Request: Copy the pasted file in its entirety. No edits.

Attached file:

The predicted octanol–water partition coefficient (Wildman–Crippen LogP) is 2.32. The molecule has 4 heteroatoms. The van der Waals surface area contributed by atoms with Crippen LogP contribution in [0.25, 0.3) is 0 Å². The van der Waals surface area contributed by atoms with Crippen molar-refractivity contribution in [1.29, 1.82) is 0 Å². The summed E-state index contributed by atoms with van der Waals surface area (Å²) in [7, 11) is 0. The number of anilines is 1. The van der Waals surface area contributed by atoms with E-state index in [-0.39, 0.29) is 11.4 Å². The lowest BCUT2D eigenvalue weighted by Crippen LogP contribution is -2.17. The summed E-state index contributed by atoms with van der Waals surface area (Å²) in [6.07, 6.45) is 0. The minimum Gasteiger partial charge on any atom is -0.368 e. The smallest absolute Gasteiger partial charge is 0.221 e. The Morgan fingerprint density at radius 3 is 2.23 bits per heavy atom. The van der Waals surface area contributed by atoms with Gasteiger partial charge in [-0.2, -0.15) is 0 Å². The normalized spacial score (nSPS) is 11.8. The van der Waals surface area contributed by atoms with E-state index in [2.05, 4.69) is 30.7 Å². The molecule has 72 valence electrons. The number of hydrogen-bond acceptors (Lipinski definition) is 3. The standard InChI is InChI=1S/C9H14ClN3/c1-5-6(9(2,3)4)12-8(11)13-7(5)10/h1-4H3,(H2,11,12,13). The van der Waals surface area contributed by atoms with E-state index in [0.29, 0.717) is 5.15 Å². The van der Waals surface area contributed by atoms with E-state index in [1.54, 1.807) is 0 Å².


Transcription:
The predicted octanol–water partition coefficient (Wildman–Crippen LogP) is 2.32. The molecule has 4 heteroatoms. The van der Waals surface area contributed by atoms with Crippen LogP contribution in [0.25, 0.3) is 0 Å². The van der Waals surface area contributed by atoms with Crippen molar-refractivity contribution in [1.29, 1.82) is 0 Å². The summed E-state index contributed by atoms with van der Waals surface area (Å²) in [7, 11) is 0. The number of anilines is 1. The van der Waals surface area contributed by atoms with E-state index in [-0.39, 0.29) is 11.4 Å². The lowest BCUT2D eigenvalue weighted by Crippen LogP contribution is -2.17. The summed E-state index contributed by atoms with van der Waals surface area (Å²) in [6.07, 6.45) is 0. The minimum Gasteiger partial charge on any atom is -0.368 e. The smallest absolute Gasteiger partial charge is 0.221 e. The Morgan fingerprint density at radius 3 is 2.23 bits per heavy atom. The van der Waals surface area contributed by atoms with Gasteiger partial charge in [-0.2, -0.15) is 0 Å². The normalized spacial score (nSPS) is 11.8. The van der Waals surface area contributed by atoms with E-state index in [2.05, 4.69) is 30.7 Å². The molecule has 72 valence electrons. The number of hydrogen-bond acceptors (Lipinski definition) is 3. The standard InChI is InChI=1S/C9H14ClN3/c1-5-6(9(2,3)4)12-8(11)13-7(5)10/h1-4H3,(H2,11,12,13). The van der Waals surface area contributed by atoms with E-state index in [0.29, 0.717) is 5.15 Å². The van der Waals surface area contributed by atoms with E-state index in [1.54, 1.807) is 0 Å².